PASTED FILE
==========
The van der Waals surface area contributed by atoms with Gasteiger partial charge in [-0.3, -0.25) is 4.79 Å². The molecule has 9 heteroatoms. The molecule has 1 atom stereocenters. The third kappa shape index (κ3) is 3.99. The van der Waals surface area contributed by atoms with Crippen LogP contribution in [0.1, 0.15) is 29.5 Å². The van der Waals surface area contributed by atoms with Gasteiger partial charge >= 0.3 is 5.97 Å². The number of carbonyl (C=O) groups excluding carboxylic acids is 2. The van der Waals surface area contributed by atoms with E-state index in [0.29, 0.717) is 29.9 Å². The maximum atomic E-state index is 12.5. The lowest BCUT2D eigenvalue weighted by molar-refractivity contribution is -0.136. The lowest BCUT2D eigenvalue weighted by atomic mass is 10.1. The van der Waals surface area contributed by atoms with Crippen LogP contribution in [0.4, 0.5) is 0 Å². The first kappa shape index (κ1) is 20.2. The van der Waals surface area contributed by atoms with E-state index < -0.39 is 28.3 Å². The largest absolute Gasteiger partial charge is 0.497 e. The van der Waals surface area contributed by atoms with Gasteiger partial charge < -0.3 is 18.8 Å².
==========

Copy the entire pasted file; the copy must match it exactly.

The van der Waals surface area contributed by atoms with Gasteiger partial charge in [-0.3, -0.25) is 4.79 Å². The molecule has 9 heteroatoms. The molecule has 1 atom stereocenters. The third kappa shape index (κ3) is 3.99. The van der Waals surface area contributed by atoms with Crippen LogP contribution in [0.1, 0.15) is 29.5 Å². The van der Waals surface area contributed by atoms with Gasteiger partial charge >= 0.3 is 5.97 Å². The number of carbonyl (C=O) groups excluding carboxylic acids is 2. The van der Waals surface area contributed by atoms with E-state index in [0.29, 0.717) is 29.9 Å². The maximum atomic E-state index is 12.5. The lowest BCUT2D eigenvalue weighted by molar-refractivity contribution is -0.136. The lowest BCUT2D eigenvalue weighted by atomic mass is 10.1. The van der Waals surface area contributed by atoms with Crippen LogP contribution in [0.4, 0.5) is 0 Å². The first kappa shape index (κ1) is 20.2. The van der Waals surface area contributed by atoms with E-state index < -0.39 is 28.3 Å². The largest absolute Gasteiger partial charge is 0.497 e. The van der Waals surface area contributed by atoms with Gasteiger partial charge < -0.3 is 18.8 Å².